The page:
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Character Build: The Vargr

Tags: #Race:Nord  #Character Build Barbarian  #Character Build Warrior  #Character Build Werewolf  #Rank:Legendary 
  • Member
    June 9, 2013

    Vargr is Old Norse for “wolf”; it is also a term associated with outlaws – lawless men who prowled the forests out of the reach of kings and chieftains. This build is a conflation of Old Norse sagas and folklore, drawing upon the heavily Norse-themed atmosphere of Skyrim. It is primarily a “werewolf build”, and is my answer to the problem of Beast Form in a game that centers around advancing your human form above all else. It's also a chance to roleplay a character similar to some of the most badass heroes of Norse legend: the heirs of Volsung - Sigmund and Sigurd the dragon-slayer.


    Most werewolf builds aim for control, perfectly synergizing the non-beast abilities of the character with the advantages brought by Beast Form.  In contrast, the Vargr embraces his feral nature, allowing instinct to follow its course.  By keeping armor out of the equation almost entirely, Beast Form becomes a true benefit during large, dangerous fights.  And by treating his Beast Form like the unpredictable curse it is meant to be – thanks to the Cursed Ring of Hircine - the Vargr must deal with some interesting and fun roleplay opportunities.


    Before we go further, a caveat:  this build was designed and played on Adept difficulty.  Since I never play on a difficulty higher than Adept, I have no idea about the prospects of this build at those levels, though I would assume the challenge would be much greater.  It is not a high-level, high-power build, but I think it offers a unique take on some gameplay options Skyrim provides. 

    Armor is for cowards!    ....  (on Adept, anyway...)


    Race: Nord

    Stone: Warrior, at least in the early game, and probably well into the middle levels.  Beast Blood's one disadvantage is its prevention of a Well-Rested bonus to experience, and the Warrior counters this – especially important in a build with so few active skills.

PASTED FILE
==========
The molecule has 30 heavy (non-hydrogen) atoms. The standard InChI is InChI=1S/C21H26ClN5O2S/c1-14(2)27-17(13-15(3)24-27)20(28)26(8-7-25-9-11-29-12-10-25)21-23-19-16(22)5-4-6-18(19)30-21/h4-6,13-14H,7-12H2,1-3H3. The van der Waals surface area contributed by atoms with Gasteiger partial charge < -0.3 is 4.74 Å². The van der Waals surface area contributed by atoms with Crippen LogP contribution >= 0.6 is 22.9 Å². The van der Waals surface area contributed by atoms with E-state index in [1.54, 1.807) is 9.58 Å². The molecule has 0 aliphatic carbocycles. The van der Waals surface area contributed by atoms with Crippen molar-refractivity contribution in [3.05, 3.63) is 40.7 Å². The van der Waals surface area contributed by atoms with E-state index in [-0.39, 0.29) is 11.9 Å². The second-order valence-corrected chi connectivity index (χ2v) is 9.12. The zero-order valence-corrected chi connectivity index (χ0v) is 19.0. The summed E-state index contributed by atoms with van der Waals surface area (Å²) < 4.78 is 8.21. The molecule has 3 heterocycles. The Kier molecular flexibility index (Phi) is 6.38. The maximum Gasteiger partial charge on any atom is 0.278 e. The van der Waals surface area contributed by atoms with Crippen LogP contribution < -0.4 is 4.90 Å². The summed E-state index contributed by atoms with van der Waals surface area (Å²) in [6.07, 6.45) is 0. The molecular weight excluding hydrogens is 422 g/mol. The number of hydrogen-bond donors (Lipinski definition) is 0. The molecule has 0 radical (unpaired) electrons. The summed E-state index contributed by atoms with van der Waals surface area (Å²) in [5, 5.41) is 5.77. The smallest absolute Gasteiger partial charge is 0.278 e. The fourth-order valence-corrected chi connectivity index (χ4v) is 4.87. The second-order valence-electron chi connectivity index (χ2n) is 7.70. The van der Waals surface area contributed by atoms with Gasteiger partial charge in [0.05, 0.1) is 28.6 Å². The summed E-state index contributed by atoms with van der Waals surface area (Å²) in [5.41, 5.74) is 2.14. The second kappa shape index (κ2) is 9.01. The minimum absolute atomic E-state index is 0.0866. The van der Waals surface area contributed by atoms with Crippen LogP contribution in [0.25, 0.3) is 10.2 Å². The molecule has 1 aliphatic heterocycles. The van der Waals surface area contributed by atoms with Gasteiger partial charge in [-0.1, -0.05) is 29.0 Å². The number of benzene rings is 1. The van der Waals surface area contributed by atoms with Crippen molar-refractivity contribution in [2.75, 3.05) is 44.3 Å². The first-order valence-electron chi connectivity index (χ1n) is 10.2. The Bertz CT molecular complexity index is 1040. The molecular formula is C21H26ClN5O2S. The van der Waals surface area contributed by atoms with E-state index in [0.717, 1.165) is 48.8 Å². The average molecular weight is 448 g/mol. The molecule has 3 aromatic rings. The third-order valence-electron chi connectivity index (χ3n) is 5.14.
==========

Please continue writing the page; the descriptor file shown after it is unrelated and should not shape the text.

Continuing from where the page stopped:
Attributes:  Roughly 1:1 Health:Stamina.  Keeping these stats in balance allows for plenty of opportunities to sprint, bash, and power attack in battle, and the lower-than-normal Health pool keeps combat intense and risky, encouraging the use of Beast Form for difficult large fights.


    Major Skills: Two-Handed, Block, Smithing


    Minor Skills (unperked): Sneak, Speech, Archery


    Two-Handed is perfect for a character like this, who wants to hit hard and keep foes staggered.  It also happens to be my favorite melee combat style.  Greatswords are the weapon of choice for their speed and lore-friendliness.  With so few skills being used (and so many perk points to spend), I felt no qualms about exploring the Deep Wounds perks; the extra critical damage isn't fantastic, but ranging between 12-19 extra points of damage, it's not nothing. 


    Block is the main form of defense for the build – especially the Quick Reflexes perk.  The Vargr will also want to go up the right side of the tree to develop his bashing abilities for some extra options in combat. 


    Though neither Sigmund nor Sigurd are described as smiths themselves, Sigurd was fostered by Regin, a dwarf-smith who forged the mighty sword Gram that was used in the slaying of Fafnir.  It's reasonable in any case to assume a character like the Vargr would want to keep his weapons in top condition – a good offense, and all that.  Arguably all that is needed here is Steel Smithing and Arcane Blacksmith (to improve any magical boots or gauntlets he finds and the Skyforge Steel greatsword he wields), but going up the left side of the tree will get us to Dragon Smithing – a fitting way to use the bones of his enemies.  Along the way, Advanced Armors unlocks Nordic weapons, which are a great fit aesthetically. 


    The Vargr isn't above sneaking and getting the drop on foes, especially foul witches and mages.  He needs to get in close to be most effective – not to backstab, but to get within range of a well-timed charge.  I didn't spend any perks in this skill; it will level up as it is used.  However, some investment in the base Stealth perk may be useful for a Vargr who plans to attain higher levels.

    Pounce from the shadows...